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TexProtects Reports

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Understanding ACEs 2022 Update

The research is clear. What happens in early childhood matters and can stretch far beyond the walls of a home for a lifetime. Join us for a virtual discussion about TexProtects’ latest analysis and data regarding Adverse Childhood Experiences (ACEs) and how understanding this evidence is the key to preventing ACEs in the first place.

Español: Comprender ACEs 2022


Four Recommendations to Start Transforming the CPS System

The vision of the Department of Family and Protective Services is to improve the lives of those they serve by achieving their mission of promoting safe and healthy families and protecting children from abuse, neglect and exploitation. In our new report, we look at existing outcome measures defined by federal and state leadership to better understand system performance and make recommendations for improvement to ensure that we keep our eyes on what matters most - getting results for children and families. 

The Economic Cost of Adverse Childhood Experiences (ACEs)

Adverse Childhood Experiences (ACEs) are traumatic events such as child abuse/neglect or having a caregiver experiencing substance use, mental health issues, family violence, or incarceration. Research has shown that severe and chronic adversity can disrupt a child's neurodevelopment and increase the likelihood of negative health, behavioral, education, and economic outcomes.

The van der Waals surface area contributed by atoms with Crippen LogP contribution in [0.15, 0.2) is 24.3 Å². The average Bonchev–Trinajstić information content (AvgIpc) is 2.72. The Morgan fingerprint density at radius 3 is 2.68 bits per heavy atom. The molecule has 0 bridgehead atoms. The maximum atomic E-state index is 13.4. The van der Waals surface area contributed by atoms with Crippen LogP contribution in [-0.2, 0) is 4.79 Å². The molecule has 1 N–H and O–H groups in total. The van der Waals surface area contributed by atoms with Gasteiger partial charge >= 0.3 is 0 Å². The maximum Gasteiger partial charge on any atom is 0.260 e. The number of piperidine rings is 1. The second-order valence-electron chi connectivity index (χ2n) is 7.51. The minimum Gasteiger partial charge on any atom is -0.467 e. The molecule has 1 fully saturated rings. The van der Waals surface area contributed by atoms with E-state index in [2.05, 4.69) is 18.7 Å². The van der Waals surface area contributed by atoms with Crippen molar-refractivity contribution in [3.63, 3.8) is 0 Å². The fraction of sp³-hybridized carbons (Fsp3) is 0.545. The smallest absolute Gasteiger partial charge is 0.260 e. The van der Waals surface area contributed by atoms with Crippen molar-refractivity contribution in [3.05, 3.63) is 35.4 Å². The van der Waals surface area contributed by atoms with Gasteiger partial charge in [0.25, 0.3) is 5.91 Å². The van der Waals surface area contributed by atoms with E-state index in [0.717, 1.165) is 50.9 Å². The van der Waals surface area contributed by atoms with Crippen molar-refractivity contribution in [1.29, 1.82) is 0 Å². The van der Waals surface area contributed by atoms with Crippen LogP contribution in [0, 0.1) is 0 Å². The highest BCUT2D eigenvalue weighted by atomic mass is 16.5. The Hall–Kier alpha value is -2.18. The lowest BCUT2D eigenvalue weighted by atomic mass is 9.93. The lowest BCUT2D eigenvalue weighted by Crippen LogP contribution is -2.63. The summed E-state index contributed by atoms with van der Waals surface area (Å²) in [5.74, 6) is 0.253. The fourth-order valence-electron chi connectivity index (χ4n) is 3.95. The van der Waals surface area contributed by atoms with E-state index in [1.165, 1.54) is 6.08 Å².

Adverse Childhood Experiences (ACEs) Prevalence in Texas, 2018-2019

Research has shown severe and chronic adversity can disrupt a child’s neurodevelopment and increase the likelihood of negative health, behavioral, education, and economic outcomes.The National Survey of Children’s Health, administered by the federal Health Resources and Services Administration (HRSA), offers the most comprehensive data available on the prevalence of ACEs in Texas; however, because their survey is based on parent self-report and does not include questions about child abuse and neglect, even these numbers likely underestimate the actual incidence of ACEs.

The Impact of COVID-19 on Home Visiting Programs in Texas

On March 19, 2020, Gov. Greg Abbott’s Emergency Declaration with guidance from the Centers for Disease Control and the Federal Administration of Children and Families immediately changed how we lived our lives. The changes touched everything in our communities, including how home visiting programs provide services to families.


Future Directions for Home Visiting in Texas (with Child Trends)

This report looks to the future of home visiting in Texas. HV programs will be an integral part of a community-focused twenty-first century child welfare system. HV programs provide expectant parents and parents of young children with in-home parenting support, information, and connections to additional services.

Home Visiting Advocacy Toolkit